The editorial categories are research topics that have guided researchers during the recovery phase and continue to be the impetus behind the Documents Project’s digital archive and the Critical Documents book series. Developed by the project’s Editorial Board, each of the teams analyzed this framework and adapted it to their local contexts in developing their research objectives and work plans during the Recovery Phase. Learn more on the Editorial Framework page.
In this letter, Héctor Velarde responds to the artist Antonino Espinosa Saldaña, regardin the debate provoked by the establishment of a course on “Inca Art” at the ENBA (Escuela Nacional de Bellas Artes). The author considers that humor determines the “humanity” in art, which does not happen in the artistic manifestations by the Incas. “I have not seen anything more horribly serious.” He therefore rejects the existence of any art or architecture where the constructive architectural element is zero. Although he admits recognition to some Inca ornamentation, he emphasizes that, “the ornamentation in architecture is found in its own elements. The rest is theatre.” Velarde’s values are seen “Apart from the Parthenon, the Gothic cathedrals, the blue Arab tiles and Le Corbussier, the rest are initiations or derivations”. In a way, “those products made by bees or by mysterious ants [Inca architecture] are worthy of every consideration” and they must be taught like a landscape made “of mountains of granite” just as with teach about the flora or the fauna, but never as a specific course of art.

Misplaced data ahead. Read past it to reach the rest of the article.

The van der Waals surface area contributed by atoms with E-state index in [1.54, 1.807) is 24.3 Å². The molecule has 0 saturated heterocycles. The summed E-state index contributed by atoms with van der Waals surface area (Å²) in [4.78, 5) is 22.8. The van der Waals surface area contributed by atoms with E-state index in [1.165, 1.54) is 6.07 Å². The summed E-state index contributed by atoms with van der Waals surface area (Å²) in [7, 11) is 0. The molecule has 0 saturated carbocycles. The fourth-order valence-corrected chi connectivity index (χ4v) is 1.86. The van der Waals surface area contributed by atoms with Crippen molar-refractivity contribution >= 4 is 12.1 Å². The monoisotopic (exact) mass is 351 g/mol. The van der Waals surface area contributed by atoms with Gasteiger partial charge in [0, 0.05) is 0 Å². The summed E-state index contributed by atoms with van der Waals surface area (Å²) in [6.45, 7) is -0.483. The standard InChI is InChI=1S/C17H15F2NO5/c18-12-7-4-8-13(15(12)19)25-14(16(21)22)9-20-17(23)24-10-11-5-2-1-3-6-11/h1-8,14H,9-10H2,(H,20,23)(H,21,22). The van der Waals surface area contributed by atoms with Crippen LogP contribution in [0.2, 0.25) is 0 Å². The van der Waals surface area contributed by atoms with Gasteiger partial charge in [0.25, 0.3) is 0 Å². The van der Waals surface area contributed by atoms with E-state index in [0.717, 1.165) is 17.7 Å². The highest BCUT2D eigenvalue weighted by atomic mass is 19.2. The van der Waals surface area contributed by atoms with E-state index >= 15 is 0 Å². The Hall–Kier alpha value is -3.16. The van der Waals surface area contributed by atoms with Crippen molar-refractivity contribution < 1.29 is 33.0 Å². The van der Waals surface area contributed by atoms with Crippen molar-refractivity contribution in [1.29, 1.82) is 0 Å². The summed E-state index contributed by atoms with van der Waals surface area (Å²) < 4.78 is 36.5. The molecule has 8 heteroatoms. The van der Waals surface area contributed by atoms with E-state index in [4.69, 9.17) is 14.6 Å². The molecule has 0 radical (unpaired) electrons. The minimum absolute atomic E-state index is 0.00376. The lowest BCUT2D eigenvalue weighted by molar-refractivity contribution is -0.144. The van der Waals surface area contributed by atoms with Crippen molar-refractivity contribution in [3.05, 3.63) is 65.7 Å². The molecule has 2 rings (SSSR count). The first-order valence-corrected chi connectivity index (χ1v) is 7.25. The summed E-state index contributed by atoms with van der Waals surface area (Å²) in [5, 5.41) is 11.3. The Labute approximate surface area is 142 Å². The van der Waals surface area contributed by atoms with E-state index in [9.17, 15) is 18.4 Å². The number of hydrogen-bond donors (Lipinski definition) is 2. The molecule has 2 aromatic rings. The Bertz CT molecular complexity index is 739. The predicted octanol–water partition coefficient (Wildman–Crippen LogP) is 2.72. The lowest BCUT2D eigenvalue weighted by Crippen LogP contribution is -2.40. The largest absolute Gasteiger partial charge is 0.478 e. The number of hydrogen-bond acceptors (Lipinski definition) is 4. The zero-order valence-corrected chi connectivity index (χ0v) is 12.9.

This letter was sent by the Peruvian architect and writer Héctor Velarde in response to the artist Antonino Espinosa Saldaña, who asked him for his opinion on the polemics surrounding the course on “Inca Art” that was being offered at the ENBA (Escuela Nacional de Bellas Artes) in Lima the capital of Peru. In April of 1930 and within a prevailing nationalistic climate within the intellectual circles in Peru, the ENBA in Lima started a course on “Inca Art.” The program was entrusted to Augusto Aguirre Morales, a writer known for writing El pueblo del Sol, a novel published in 1924 and 1927 on a recreation that idealized the Tahuantinsuyo life style or the empire of the Incas. Although the title and program revealed a more literary approach to the subject, the course sought to reference an established pre-Columbian legacy in promoting the configuration of a “national art”. However, its relevance to formally train artists was confronted by a revival of the ornamental characteristics of Pre-Hispanic Hispanic appropriations logic. Regarding this line of thought, the artist Antonino Espinosa Saldaña (1893–1969) questioned not only the generalization of title given to the course and program but also the transcendence of pre-Columbian art and its influence on the “Fine Arts” of Peru in seeking to define the idea of national identity in western terms. Espinosa directed these criticisms against those who equated “the indigenous” culture (past or current) with “the Peruvian.” Replicas, such as those by Augusto Aguirre, identified the “indigenous” as the only “heredity” capable of configuring an “Indo-American” identity. The debate not only prolonged with this published article written by Espinosa, but also in the press by means of published letters sent by intellectuals, among them Héctor Velarde and Mariano Ibérico. Apart from the appropriate debate on the visual arts, was the poignant silence of José Sabogal revealing his predominantly ethnographic interest in Peruvian indigenism. [Please also refer to the following letter in the ICAA digital archive: “Lima, a Antonino Espinosa Saldaña, 25 de junio de 1930” by José Sabogal (doc. no. 1143586) and the text “Inauguración de las clases de arte incaico en la Esc. de Bellas Artes: asistirá el Ministro de Instrucción” (doc. no. 1143505)].